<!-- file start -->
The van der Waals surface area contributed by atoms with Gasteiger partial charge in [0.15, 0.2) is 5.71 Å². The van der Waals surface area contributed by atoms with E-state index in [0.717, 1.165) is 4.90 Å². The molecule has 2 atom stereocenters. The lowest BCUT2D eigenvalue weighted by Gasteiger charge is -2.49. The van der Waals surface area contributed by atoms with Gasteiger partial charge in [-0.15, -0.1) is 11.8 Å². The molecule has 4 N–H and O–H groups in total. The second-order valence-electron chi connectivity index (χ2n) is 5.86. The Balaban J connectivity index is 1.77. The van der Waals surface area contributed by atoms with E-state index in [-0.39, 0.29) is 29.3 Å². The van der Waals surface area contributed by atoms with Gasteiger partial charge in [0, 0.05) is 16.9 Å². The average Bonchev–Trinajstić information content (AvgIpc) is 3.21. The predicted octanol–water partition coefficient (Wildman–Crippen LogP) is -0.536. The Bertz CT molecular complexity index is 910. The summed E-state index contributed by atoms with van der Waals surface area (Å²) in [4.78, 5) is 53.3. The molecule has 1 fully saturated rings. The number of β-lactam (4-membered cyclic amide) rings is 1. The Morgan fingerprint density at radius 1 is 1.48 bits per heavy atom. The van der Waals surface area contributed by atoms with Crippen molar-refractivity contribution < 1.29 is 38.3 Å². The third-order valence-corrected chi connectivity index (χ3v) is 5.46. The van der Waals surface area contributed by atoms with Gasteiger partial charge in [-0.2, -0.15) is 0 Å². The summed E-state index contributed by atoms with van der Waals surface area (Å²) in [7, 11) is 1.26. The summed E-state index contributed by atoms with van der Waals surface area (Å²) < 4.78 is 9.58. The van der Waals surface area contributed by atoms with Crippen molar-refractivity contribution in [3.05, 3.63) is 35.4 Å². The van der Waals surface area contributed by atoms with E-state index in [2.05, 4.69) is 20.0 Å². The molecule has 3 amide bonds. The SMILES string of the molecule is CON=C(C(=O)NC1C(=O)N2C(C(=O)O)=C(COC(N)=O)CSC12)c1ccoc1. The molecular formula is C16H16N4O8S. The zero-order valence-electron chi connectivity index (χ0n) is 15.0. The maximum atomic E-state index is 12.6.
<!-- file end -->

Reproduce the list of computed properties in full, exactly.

The van der Waals surface area contributed by atoms with Gasteiger partial charge in [0.15, 0.2) is 5.71 Å². The van der Waals surface area contributed by atoms with E-state index in [0.717, 1.165) is 4.90 Å². The molecule has 2 atom stereocenters. The lowest BCUT2D eigenvalue weighted by Gasteiger charge is -2.49. The van der Waals surface area contributed by atoms with Gasteiger partial charge in [-0.15, -0.1) is 11.8 Å². The molecule has 4 N–H and O–H groups in total. The second-order valence-electron chi connectivity index (χ2n) is 5.86. The Balaban J connectivity index is 1.77. The van der Waals surface area contributed by atoms with E-state index in [-0.39, 0.29) is 29.3 Å². The van der Waals surface area contributed by atoms with Gasteiger partial charge in [0, 0.05) is 16.9 Å². The average Bonchev–Trinajstić information content (AvgIpc) is 3.21. The predicted octanol–water partition coefficient (Wildman–Crippen LogP) is -0.536. The Bertz CT molecular complexity index is 910. The summed E-state index contributed by atoms with van der Waals surface area (Å²) in [4.78, 5) is 53.3. The molecule has 1 fully saturated rings. The number of β-lactam (4-membered cyclic amide) rings is 1. The Morgan fingerprint density at radius 1 is 1.48 bits per heavy atom. The van der Waals surface area contributed by atoms with Crippen molar-refractivity contribution < 1.29 is 38.3 Å². The third-order valence-corrected chi connectivity index (χ3v) is 5.46. The van der Waals surface area contributed by atoms with Gasteiger partial charge in [-0.2, -0.15) is 0 Å². The summed E-state index contributed by atoms with van der Waals surface area (Å²) in [7, 11) is 1.26. The summed E-state index contributed by atoms with van der Waals surface area (Å²) < 4.78 is 9.58. The van der Waals surface area contributed by atoms with Crippen molar-refractivity contribution in [3.05, 3.63) is 35.4 Å². The van der Waals surface area contributed by atoms with E-state index in [2.05, 4.69) is 20.0 Å². The molecule has 3 amide bonds. The SMILES string of the molecule is CON=C(C(=O)NC1C(=O)N2C(C(=O)O)=C(COC(N)=O)CSC12)c1ccoc1. The molecular formula is C16H16N4O8S. The zero-order valence-electron chi connectivity index (χ0n) is 15.0. The maximum atomic E-state index is 12.6.